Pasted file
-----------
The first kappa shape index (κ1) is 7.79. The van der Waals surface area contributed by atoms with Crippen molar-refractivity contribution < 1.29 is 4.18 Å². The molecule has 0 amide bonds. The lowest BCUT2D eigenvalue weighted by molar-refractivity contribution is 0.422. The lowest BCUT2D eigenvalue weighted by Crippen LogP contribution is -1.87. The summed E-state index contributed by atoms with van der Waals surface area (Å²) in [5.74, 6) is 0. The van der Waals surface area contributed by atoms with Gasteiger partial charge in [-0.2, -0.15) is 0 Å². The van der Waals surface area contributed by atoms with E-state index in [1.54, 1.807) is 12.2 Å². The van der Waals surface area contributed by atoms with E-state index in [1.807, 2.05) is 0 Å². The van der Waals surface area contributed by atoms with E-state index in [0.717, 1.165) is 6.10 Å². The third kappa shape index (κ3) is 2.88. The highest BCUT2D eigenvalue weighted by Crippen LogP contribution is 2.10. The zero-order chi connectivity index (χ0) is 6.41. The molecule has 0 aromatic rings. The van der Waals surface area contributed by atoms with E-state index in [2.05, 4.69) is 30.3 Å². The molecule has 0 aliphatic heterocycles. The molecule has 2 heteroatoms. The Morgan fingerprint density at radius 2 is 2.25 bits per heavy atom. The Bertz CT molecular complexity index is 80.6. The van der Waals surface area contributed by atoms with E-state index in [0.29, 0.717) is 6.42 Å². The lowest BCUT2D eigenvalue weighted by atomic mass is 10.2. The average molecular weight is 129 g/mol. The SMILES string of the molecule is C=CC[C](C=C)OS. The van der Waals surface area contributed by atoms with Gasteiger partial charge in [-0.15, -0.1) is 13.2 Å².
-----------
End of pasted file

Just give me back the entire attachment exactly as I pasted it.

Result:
The first kappa shape index (κ1) is 7.79. The van der Waals surface area contributed by atoms with Crippen molar-refractivity contribution < 1.29 is 4.18 Å². The molecule has 0 amide bonds. The lowest BCUT2D eigenvalue weighted by molar-refractivity contribution is 0.422. The lowest BCUT2D eigenvalue weighted by Crippen LogP contribution is -1.87. The summed E-state index contributed by atoms with van der Waals surface area (Å²) in [5.74, 6) is 0. The van der Waals surface area contributed by atoms with Gasteiger partial charge in [-0.2, -0.15) is 0 Å². The van der Waals surface area contributed by atoms with E-state index in [1.54, 1.807) is 12.2 Å². The van der Waals surface area contributed by atoms with E-state index in [1.807, 2.05) is 0 Å². The van der Waals surface area contributed by atoms with E-state index in [0.717, 1.165) is 6.10 Å². The third kappa shape index (κ3) is 2.88. The highest BCUT2D eigenvalue weighted by Crippen LogP contribution is 2.10. The zero-order chi connectivity index (χ0) is 6.41. The molecule has 0 aromatic rings. The van der Waals surface area contributed by atoms with E-state index in [2.05, 4.69) is 30.3 Å². The molecule has 0 aliphatic heterocycles. The molecule has 2 heteroatoms. The Morgan fingerprint density at radius 2 is 2.25 bits per heavy atom. The Bertz CT molecular complexity index is 80.6. The van der Waals surface area contributed by atoms with E-state index in [0.29, 0.717) is 6.42 Å². The lowest BCUT2D eigenvalue weighted by atomic mass is 10.2. The average molecular weight is 129 g/mol. The SMILES string of the molecule is C=CC[C](C=C)OS. The van der Waals surface area contributed by atoms with Gasteiger partial charge in [-0.15, -0.1) is 13.2 Å².